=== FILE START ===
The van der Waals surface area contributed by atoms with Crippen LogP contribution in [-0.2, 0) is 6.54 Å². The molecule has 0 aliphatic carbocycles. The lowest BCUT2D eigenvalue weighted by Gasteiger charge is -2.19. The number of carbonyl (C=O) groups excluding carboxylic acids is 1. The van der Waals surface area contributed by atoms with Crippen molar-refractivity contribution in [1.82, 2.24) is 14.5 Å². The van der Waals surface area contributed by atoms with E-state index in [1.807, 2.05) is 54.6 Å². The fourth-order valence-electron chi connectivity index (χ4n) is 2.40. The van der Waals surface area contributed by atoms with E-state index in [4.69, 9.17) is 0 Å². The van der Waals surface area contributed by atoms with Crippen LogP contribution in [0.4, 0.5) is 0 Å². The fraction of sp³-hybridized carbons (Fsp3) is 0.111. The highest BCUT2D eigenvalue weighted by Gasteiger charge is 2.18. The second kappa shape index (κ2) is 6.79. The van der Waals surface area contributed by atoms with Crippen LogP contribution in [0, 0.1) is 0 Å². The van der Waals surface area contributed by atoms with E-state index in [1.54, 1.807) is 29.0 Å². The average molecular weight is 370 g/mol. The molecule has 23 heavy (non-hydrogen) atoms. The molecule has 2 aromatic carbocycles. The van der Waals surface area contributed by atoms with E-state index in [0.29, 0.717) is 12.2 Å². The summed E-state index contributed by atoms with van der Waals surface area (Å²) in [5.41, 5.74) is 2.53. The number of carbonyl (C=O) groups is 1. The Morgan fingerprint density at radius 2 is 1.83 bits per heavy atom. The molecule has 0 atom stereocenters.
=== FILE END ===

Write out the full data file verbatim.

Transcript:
The van der Waals surface area contributed by atoms with Crippen LogP contribution in [-0.2, 0) is 6.54 Å². The molecule has 0 aliphatic carbocycles. The lowest BCUT2D eigenvalue weighted by Gasteiger charge is -2.19. The number of carbonyl (C=O) groups excluding carboxylic acids is 1. The van der Waals surface area contributed by atoms with Crippen molar-refractivity contribution in [1.82, 2.24) is 14.5 Å². The van der Waals surface area contributed by atoms with E-state index in [1.807, 2.05) is 54.6 Å². The fourth-order valence-electron chi connectivity index (χ4n) is 2.40. The van der Waals surface area contributed by atoms with E-state index in [4.69, 9.17) is 0 Å². The van der Waals surface area contributed by atoms with Crippen LogP contribution in [0.4, 0.5) is 0 Å². The fraction of sp³-hybridized carbons (Fsp3) is 0.111. The highest BCUT2D eigenvalue weighted by Gasteiger charge is 2.18. The second kappa shape index (κ2) is 6.79. The van der Waals surface area contributed by atoms with Crippen LogP contribution in [0, 0.1) is 0 Å². The van der Waals surface area contributed by atoms with E-state index in [1.54, 1.807) is 29.0 Å². The average molecular weight is 370 g/mol. The molecule has 23 heavy (non-hydrogen) atoms. The molecule has 2 aromatic carbocycles. The van der Waals surface area contributed by atoms with E-state index in [0.29, 0.717) is 12.2 Å². The summed E-state index contributed by atoms with van der Waals surface area (Å²) in [5.41, 5.74) is 2.53. The number of carbonyl (C=O) groups is 1. The Morgan fingerprint density at radius 2 is 1.83 bits per heavy atom. The molecule has 0 atom stereocenters.